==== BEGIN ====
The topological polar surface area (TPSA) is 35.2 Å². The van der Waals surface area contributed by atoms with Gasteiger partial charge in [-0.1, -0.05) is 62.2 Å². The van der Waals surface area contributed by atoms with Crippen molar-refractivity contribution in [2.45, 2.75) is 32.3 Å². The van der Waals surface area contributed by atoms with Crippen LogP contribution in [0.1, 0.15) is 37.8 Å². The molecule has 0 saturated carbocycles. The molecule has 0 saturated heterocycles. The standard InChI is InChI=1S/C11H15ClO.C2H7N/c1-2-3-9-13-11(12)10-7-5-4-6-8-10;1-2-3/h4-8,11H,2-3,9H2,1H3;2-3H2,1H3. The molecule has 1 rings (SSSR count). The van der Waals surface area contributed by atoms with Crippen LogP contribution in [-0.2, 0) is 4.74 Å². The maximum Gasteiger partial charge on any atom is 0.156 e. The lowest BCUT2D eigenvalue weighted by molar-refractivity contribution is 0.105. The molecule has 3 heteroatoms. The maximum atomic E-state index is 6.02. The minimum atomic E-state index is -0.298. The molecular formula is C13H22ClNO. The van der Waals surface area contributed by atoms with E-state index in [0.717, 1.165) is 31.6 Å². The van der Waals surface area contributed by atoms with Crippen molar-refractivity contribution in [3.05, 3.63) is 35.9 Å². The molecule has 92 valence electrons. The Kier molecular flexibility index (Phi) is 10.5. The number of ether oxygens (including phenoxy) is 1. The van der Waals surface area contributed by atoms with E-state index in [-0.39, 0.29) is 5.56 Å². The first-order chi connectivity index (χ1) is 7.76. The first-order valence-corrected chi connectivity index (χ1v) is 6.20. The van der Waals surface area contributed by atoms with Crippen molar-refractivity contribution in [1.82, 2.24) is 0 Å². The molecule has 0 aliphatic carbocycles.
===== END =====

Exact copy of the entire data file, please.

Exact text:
The topological polar surface area (TPSA) is 35.2 Å². The van der Waals surface area contributed by atoms with Gasteiger partial charge in [-0.1, -0.05) is 62.2 Å². The van der Waals surface area contributed by atoms with Crippen molar-refractivity contribution in [2.45, 2.75) is 32.3 Å². The van der Waals surface area contributed by atoms with Crippen LogP contribution in [0.1, 0.15) is 37.8 Å². The molecule has 0 saturated carbocycles. The molecule has 0 saturated heterocycles. The standard InChI is InChI=1S/C11H15ClO.C2H7N/c1-2-3-9-13-11(12)10-7-5-4-6-8-10;1-2-3/h4-8,11H,2-3,9H2,1H3;2-3H2,1H3. The molecule has 1 rings (SSSR count). The van der Waals surface area contributed by atoms with Crippen LogP contribution in [-0.2, 0) is 4.74 Å². The maximum Gasteiger partial charge on any atom is 0.156 e. The lowest BCUT2D eigenvalue weighted by molar-refractivity contribution is 0.105. The molecule has 3 heteroatoms. The maximum atomic E-state index is 6.02. The minimum atomic E-state index is -0.298. The molecular formula is C13H22ClNO. The van der Waals surface area contributed by atoms with E-state index in [0.717, 1.165) is 31.6 Å². The van der Waals surface area contributed by atoms with Crippen molar-refractivity contribution in [3.05, 3.63) is 35.9 Å². The molecule has 92 valence electrons. The Kier molecular flexibility index (Phi) is 10.5. The number of ether oxygens (including phenoxy) is 1. The van der Waals surface area contributed by atoms with E-state index in [-0.39, 0.29) is 5.56 Å². The first-order chi connectivity index (χ1) is 7.76. The first-order valence-corrected chi connectivity index (χ1v) is 6.20. The van der Waals surface area contributed by atoms with Crippen molar-refractivity contribution in [1.82, 2.24) is 0 Å². The molecule has 0 aliphatic carbocycles.